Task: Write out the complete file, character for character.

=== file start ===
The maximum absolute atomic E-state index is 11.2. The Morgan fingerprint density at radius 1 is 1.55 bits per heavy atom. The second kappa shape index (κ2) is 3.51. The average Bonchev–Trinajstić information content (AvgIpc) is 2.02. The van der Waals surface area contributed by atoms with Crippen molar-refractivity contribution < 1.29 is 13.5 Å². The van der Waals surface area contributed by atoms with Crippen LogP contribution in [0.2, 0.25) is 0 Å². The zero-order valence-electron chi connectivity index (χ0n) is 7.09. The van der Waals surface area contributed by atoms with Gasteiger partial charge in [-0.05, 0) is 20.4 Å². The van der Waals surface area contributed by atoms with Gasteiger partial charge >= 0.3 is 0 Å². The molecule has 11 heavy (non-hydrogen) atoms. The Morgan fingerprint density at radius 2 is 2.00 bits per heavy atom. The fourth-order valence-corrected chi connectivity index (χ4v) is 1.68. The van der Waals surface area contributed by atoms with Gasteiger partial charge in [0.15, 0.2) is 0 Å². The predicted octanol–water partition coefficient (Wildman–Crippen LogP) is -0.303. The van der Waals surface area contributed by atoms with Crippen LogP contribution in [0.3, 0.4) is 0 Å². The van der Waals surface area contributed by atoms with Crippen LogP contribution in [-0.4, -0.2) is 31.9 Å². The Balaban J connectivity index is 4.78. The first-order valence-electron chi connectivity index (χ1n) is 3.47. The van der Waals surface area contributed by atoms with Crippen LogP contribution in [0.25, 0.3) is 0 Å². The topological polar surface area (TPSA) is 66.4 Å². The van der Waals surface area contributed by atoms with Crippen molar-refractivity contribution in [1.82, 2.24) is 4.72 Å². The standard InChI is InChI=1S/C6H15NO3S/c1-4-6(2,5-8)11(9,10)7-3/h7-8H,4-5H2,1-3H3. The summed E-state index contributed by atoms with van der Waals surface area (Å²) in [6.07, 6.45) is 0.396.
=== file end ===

The maximum absolute atomic E-state index is 11.2. The Morgan fingerprint density at radius 1 is 1.55 bits per heavy atom. The second kappa shape index (κ2) is 3.51. The average Bonchev–Trinajstić information content (AvgIpc) is 2.02. The van der Waals surface area contributed by atoms with Crippen molar-refractivity contribution < 1.29 is 13.5 Å². The van der Waals surface area contributed by atoms with Crippen LogP contribution in [0.2, 0.25) is 0 Å². The zero-order valence-electron chi connectivity index (χ0n) is 7.09. The van der Waals surface area contributed by atoms with Gasteiger partial charge in [-0.05, 0) is 20.4 Å². The van der Waals surface area contributed by atoms with Gasteiger partial charge >= 0.3 is 0 Å². The molecule has 11 heavy (non-hydrogen) atoms. The Morgan fingerprint density at radius 2 is 2.00 bits per heavy atom. The fourth-order valence-corrected chi connectivity index (χ4v) is 1.68. The van der Waals surface area contributed by atoms with Gasteiger partial charge in [0.15, 0.2) is 0 Å². The predicted octanol–water partition coefficient (Wildman–Crippen LogP) is -0.303. The van der Waals surface area contributed by atoms with Crippen LogP contribution in [0.3, 0.4) is 0 Å². The van der Waals surface area contributed by atoms with Crippen LogP contribution in [-0.4, -0.2) is 31.9 Å². The Balaban J connectivity index is 4.78. The first-order valence-electron chi connectivity index (χ1n) is 3.47. The van der Waals surface area contributed by atoms with Crippen LogP contribution in [0.25, 0.3) is 0 Å². The topological polar surface area (TPSA) is 66.4 Å². The van der Waals surface area contributed by atoms with Crippen molar-refractivity contribution in [1.82, 2.24) is 4.72 Å². The standard InChI is InChI=1S/C6H15NO3S/c1-4-6(2,5-8)11(9,10)7-3/h7-8H,4-5H2,1-3H3. The summed E-state index contributed by atoms with van der Waals surface area (Å²) in [6.07, 6.45) is 0.396.